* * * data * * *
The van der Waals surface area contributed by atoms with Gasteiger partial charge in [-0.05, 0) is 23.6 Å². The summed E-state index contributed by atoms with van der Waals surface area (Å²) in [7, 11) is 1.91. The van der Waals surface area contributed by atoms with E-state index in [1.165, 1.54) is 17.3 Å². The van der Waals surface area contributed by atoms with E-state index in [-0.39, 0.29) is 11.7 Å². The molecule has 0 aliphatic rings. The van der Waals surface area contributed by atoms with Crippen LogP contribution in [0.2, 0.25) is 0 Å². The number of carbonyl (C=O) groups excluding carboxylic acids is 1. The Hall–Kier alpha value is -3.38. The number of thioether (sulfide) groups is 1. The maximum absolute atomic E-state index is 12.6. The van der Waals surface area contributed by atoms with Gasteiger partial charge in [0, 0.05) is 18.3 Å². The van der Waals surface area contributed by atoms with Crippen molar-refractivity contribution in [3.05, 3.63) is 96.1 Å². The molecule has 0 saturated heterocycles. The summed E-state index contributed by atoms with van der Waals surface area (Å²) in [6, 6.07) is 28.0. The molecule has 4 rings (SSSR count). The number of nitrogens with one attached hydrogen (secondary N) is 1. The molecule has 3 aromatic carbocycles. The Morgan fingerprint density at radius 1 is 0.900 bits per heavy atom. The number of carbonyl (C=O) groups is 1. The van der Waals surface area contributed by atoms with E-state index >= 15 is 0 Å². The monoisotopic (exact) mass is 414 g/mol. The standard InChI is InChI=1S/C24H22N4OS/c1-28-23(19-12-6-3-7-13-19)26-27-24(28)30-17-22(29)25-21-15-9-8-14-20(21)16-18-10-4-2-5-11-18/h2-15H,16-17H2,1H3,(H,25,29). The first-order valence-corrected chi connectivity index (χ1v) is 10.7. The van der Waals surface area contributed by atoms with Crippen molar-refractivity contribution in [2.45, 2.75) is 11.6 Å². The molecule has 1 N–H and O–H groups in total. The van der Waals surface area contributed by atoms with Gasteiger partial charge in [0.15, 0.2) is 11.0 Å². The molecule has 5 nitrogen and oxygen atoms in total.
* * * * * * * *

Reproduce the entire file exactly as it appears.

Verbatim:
The van der Waals surface area contributed by atoms with Gasteiger partial charge in [-0.05, 0) is 23.6 Å². The summed E-state index contributed by atoms with van der Waals surface area (Å²) in [7, 11) is 1.91. The van der Waals surface area contributed by atoms with E-state index in [1.165, 1.54) is 17.3 Å². The van der Waals surface area contributed by atoms with E-state index in [-0.39, 0.29) is 11.7 Å². The molecule has 0 aliphatic rings. The van der Waals surface area contributed by atoms with Crippen LogP contribution in [0.2, 0.25) is 0 Å². The number of carbonyl (C=O) groups excluding carboxylic acids is 1. The Hall–Kier alpha value is -3.38. The number of thioether (sulfide) groups is 1. The maximum absolute atomic E-state index is 12.6. The van der Waals surface area contributed by atoms with Gasteiger partial charge in [0, 0.05) is 18.3 Å². The van der Waals surface area contributed by atoms with Crippen molar-refractivity contribution in [3.05, 3.63) is 96.1 Å². The molecule has 0 saturated heterocycles. The summed E-state index contributed by atoms with van der Waals surface area (Å²) in [6, 6.07) is 28.0. The molecule has 4 rings (SSSR count). The number of nitrogens with one attached hydrogen (secondary N) is 1. The molecule has 3 aromatic carbocycles. The Morgan fingerprint density at radius 1 is 0.900 bits per heavy atom. The number of carbonyl (C=O) groups is 1. The van der Waals surface area contributed by atoms with E-state index >= 15 is 0 Å². The monoisotopic (exact) mass is 414 g/mol. The standard InChI is InChI=1S/C24H22N4OS/c1-28-23(19-12-6-3-7-13-19)26-27-24(28)30-17-22(29)25-21-15-9-8-14-20(21)16-18-10-4-2-5-11-18/h2-15H,16-17H2,1H3,(H,25,29). The first-order valence-corrected chi connectivity index (χ1v) is 10.7. The van der Waals surface area contributed by atoms with Crippen molar-refractivity contribution in [2.45, 2.75) is 11.6 Å². The molecule has 1 N–H and O–H groups in total. The van der Waals surface area contributed by atoms with Gasteiger partial charge in [0.15, 0.2) is 11.0 Å². The molecule has 5 nitrogen and oxygen atoms in total.